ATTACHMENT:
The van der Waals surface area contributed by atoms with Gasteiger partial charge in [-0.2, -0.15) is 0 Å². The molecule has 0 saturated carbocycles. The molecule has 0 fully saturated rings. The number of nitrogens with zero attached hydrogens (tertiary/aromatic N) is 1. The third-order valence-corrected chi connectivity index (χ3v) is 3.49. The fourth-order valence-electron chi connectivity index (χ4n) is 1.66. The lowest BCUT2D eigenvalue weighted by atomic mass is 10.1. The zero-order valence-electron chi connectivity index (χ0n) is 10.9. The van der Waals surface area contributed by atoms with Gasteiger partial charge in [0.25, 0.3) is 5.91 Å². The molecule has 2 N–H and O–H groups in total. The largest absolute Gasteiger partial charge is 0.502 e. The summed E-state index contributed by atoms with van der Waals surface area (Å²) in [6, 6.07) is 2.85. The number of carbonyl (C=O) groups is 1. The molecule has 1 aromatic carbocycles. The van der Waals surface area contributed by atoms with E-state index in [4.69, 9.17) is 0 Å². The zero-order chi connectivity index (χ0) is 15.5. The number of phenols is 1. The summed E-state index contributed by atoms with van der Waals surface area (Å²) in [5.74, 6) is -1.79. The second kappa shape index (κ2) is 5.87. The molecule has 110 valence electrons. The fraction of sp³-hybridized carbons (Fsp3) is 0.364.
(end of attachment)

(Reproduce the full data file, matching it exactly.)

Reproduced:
The van der Waals surface area contributed by atoms with Gasteiger partial charge in [-0.2, -0.15) is 0 Å². The molecule has 0 saturated carbocycles. The molecule has 0 fully saturated rings. The number of nitrogens with zero attached hydrogens (tertiary/aromatic N) is 1. The third-order valence-corrected chi connectivity index (χ3v) is 3.49. The fourth-order valence-electron chi connectivity index (χ4n) is 1.66. The lowest BCUT2D eigenvalue weighted by atomic mass is 10.1. The zero-order valence-electron chi connectivity index (χ0n) is 10.9. The van der Waals surface area contributed by atoms with Gasteiger partial charge in [0.25, 0.3) is 5.91 Å². The molecule has 2 N–H and O–H groups in total. The largest absolute Gasteiger partial charge is 0.502 e. The summed E-state index contributed by atoms with van der Waals surface area (Å²) in [6, 6.07) is 2.85. The number of carbonyl (C=O) groups is 1. The molecule has 1 aromatic carbocycles. The van der Waals surface area contributed by atoms with E-state index in [4.69, 9.17) is 0 Å². The zero-order chi connectivity index (χ0) is 15.5. The number of phenols is 1. The summed E-state index contributed by atoms with van der Waals surface area (Å²) in [5.74, 6) is -1.79. The second kappa shape index (κ2) is 5.87. The molecule has 110 valence electrons. The fraction of sp³-hybridized carbons (Fsp3) is 0.364.